O God, most high, most glorious, the thought of Thine infinite serenity cheers me, for I am toiling and moiling, troubled and distressed, but Thou art for ever at perfect peace. Thy designs cause thee no fear or care of unfulfilment, they stand fast as the eternal hills. Thy power knows no bond, Thy goodness no stint. Thou bringest order out of confusion, and my defeats are Thy victories: The Lord God omnipotent reigneth.

I come to Thee as a sinner with cares and sorrows, to leave every concern entirely to Thee, every sin calling for Christ’s precious blood; revive deep spirituality in my heart; let me live near to the great Shepherd, hear His voice, know its tones, follow its calls. Keep me from deception by causing me to abide in the truth, from harm by helping me to walk in the power of the Spirit. Give me intenser faith in the eternal verities, burning into me by experience the things I know; Let me never be ashamed of the truth of the gospel, that I may bear its reproach, vindicate it, see Jesus as its essence, know in it the power of the Spirit.

Lord, help me, for I am often lukewarm and chill; unbelief mars my confidence, sin makes me forget Thee. Let the weeds that grow in my soul be cut at their roots; grant me to know that I truly live only when I live to Thee, that all else is trifling. Thy presence alone can make me holy, devout, strong and happy. Abide in me, gracious God.

Run, Don't Walk, in This Race

I used to be a runner. Well, not really. More like a lumberer actually. In previous decades of my adult life I did jog for exercise. Hard to believe, but I actually competed in a 5K once, many moons ago. I took second place in the Faster Pastor division there in Winter Park. Of course, I think only two of us entered. I still have a picture of me outrunning a teenage girl at the finish line. Nothing seemed more mortifying to me than to have that girl beat me to the end of that race. I nearly had a heart attack right on the spot.

Now I walk for exercise. Far more dignified for a sixty year old with aging knees and too little time for working out. I like it better. Besides, Nancy doesn’t care to race. We just talk about our day and enjoy covering our four-street neighborhood.

However, if I read my New Testament right, and I hope I do, there is one place among others in which I must always be willing to run the race. And that is in making peace within the body of Christ, my church family. Hebrews 12:14 says this: Strive for peace with everyone. The Greek reads like this: Peace strive with all. The object comes before the verb (an imperative or command) for emphasis.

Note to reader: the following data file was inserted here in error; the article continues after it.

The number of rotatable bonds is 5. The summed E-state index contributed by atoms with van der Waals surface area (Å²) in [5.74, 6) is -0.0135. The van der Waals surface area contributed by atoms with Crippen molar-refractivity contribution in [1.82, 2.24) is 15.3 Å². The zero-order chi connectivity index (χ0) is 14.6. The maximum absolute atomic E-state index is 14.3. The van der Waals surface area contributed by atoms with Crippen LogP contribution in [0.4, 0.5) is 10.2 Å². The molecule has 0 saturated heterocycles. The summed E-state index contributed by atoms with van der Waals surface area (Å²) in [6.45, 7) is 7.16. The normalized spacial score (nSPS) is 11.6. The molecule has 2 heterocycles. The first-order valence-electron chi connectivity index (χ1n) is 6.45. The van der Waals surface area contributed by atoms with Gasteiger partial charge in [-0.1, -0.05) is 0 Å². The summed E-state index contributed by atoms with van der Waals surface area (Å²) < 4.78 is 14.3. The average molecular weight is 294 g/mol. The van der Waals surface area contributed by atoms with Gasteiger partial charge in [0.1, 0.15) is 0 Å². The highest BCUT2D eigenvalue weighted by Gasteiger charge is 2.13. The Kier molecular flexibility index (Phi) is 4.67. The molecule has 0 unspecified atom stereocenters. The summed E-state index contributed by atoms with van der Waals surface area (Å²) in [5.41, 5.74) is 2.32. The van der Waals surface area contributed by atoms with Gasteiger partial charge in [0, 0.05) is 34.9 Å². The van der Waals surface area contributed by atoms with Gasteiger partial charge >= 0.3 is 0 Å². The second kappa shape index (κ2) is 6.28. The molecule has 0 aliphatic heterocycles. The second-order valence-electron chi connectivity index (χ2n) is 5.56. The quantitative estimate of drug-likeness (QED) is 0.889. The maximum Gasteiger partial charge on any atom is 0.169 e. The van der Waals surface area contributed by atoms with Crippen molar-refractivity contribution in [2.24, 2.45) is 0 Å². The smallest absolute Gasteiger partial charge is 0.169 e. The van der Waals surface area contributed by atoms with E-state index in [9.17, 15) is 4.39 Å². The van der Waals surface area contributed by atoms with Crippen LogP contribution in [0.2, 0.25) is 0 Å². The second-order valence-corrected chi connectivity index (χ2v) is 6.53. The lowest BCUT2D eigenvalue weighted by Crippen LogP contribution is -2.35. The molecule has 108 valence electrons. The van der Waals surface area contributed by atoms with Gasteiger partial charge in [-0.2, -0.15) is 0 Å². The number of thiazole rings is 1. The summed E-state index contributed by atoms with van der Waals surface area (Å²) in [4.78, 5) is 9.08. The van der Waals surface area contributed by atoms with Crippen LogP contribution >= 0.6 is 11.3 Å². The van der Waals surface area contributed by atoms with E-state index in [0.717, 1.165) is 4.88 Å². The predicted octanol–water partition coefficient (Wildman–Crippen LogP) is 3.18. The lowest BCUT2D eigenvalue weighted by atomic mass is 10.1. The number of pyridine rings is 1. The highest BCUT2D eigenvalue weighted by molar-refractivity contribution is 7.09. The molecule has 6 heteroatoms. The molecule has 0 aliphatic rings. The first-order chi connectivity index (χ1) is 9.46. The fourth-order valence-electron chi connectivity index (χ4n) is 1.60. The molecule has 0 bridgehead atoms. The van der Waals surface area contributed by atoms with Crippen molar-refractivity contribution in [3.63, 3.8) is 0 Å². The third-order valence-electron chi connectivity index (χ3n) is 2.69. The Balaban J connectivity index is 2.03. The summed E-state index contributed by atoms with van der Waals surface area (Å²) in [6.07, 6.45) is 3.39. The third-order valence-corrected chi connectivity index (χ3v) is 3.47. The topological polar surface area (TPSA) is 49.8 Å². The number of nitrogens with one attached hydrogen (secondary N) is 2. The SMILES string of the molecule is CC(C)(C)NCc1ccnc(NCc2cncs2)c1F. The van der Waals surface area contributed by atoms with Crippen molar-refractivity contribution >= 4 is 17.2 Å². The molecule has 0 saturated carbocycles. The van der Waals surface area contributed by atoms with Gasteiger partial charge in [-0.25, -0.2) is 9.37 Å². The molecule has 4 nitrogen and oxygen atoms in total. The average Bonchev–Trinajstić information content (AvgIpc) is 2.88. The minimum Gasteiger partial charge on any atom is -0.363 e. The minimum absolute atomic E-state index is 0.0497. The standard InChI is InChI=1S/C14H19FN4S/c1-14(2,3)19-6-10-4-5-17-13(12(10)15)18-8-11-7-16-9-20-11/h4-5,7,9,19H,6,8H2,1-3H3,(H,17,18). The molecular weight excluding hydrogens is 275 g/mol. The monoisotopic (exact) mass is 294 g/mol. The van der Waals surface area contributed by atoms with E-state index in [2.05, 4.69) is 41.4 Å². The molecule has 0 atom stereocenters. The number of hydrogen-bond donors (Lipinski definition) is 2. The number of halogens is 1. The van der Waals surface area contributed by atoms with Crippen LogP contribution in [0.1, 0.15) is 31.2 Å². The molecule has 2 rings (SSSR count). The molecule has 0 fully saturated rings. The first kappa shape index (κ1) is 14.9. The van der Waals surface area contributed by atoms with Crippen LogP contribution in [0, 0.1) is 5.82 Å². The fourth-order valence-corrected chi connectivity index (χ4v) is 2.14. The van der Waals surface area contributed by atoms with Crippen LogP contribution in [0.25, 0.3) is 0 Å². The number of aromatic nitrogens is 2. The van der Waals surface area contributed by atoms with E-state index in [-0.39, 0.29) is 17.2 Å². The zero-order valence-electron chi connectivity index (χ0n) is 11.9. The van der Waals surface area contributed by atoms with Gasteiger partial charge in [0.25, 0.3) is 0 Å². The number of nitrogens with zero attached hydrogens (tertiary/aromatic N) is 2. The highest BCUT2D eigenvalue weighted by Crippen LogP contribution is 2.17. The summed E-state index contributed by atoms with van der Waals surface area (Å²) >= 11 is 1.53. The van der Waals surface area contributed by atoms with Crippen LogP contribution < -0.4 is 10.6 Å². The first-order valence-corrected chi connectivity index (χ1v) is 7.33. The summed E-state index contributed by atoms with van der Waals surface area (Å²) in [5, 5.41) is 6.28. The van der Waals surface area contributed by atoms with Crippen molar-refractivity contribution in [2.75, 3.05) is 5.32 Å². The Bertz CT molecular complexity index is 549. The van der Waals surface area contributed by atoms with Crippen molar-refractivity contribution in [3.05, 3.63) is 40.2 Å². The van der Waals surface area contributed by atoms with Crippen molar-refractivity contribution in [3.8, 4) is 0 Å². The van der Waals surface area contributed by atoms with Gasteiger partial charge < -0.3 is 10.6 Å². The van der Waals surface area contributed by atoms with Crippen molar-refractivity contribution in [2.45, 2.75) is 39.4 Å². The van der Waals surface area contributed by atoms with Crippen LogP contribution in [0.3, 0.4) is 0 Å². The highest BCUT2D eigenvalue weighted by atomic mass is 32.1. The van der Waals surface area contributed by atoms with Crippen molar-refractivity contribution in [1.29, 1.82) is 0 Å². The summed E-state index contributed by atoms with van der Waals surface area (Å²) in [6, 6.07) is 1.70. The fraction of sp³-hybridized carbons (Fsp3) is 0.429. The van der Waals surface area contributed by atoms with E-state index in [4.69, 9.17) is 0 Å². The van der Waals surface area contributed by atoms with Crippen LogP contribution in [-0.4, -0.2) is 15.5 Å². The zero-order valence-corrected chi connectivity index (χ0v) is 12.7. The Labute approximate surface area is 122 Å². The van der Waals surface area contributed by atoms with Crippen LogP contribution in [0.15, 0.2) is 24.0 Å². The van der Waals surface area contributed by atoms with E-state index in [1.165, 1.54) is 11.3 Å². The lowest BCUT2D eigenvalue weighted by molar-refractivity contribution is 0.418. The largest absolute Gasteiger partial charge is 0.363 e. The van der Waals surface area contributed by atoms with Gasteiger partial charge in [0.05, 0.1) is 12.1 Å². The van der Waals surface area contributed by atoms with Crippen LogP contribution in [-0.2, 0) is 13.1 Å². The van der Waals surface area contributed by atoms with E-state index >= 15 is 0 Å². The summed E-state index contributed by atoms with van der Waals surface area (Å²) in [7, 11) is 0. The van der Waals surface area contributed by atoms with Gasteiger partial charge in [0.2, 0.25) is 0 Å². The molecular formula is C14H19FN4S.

So where does this all fit in with the notion of running? It has to do with the particular word the writer uses for the English strive. It’s the word “dioko” which means to pursue, seek after, or to aspire to something. A literal cognate of the verb includes the word picture of running fast towards some goal or object. The Greek translation of the Old Testament uses the word in Isaiah 5:11.

Woe to those who rise early in the morning,
that they may run after strong drink,
who tarry late into the evening
as wine inflames them!
See those words “run after.” That’s how the ESV translates the same Greek word in Heb. 12:14 translated “strive.” The imagery speaks volumes. In the body of Christ the gospel of Christ will compel the follower of Christ to make haste (every eager effort as another version puts it) to pursue the peace of Christ with the people of Christ. And please note, we cannot afford to be selective. You can’t determine that some believers warrant your vigorous pursuit of peace while others don’t. The exhortation pertains to all. Strive for peace with everyone.
Do you find yourself at odds with someone in the body of Christ? Be careful now. You might be tempted to excuse yourself on the basis of what that person has or hasn’t done in the pursuit of peace. What about you? In your honest evaluation of your efforts to close the gap and build a bridge of peace between you and that person have you run like the wind in pursuit of reconciliation with the same zeal you might run to a gourmet meal or a vacation in Idaho?
If not, it’s time to put on your peacemaking sneakers and go for a run in the race for unity and harmony by getting back into fellowship with your estranged brother or sister. The One who ran to the cross for you and me to make reconciliation between us and a holy God would want it that way.
Let us strive for peace within the body at OGC.

Why Now Was the Time to Build

As we anxiously await the granting of a CO from the city so that we may occupy our new building (sorry, no green light as of this writing), it occurred to me this morning why, at least in part, in our twenty year history as a church, now was the time to get this project accomplished.

The insight came in the course of my through-the-Bible-in-a-year reading this morning from 1 Kings 5:1-6. Solomon has assumed the throne in the place of his father, David. He desired to build a temple for worship, a dream his father never got to realize. So in this chapter he writes Hiram, king of Tyre, with whom David enjoyed a close relationship, to request materials for the project. Here’s how he explained the circumstances that gave him the go ahead where his father experienced only disappointment:

Now Hiram king of Tyre sent his servants to Solomon when he heard that they had anointed him king in place of his father, for Hiram always loved David. And Solomon sent word to Hiram, “You know that David my father could not build a house for the name of the LORD his God because of the warfare with which his enemies surrounded him, until the LORD put them under the soles of his feet. But now the LORD my God has given me rest on every side. There is neither adversary nor misfortune. And so I intend to build a house for the name of the LORD my God, as the LORD said to David my father, ‘Your son, whom I will set on your throne in your place, shall build the house for my name.’ Now therefore command that cedars of Lebanon be cut for me. And my servants will join your servants, and I will pay you for your servants such wages as you set, for you know that there is no one among us who knows how to cut timber like the Sidonians (emphasis added).”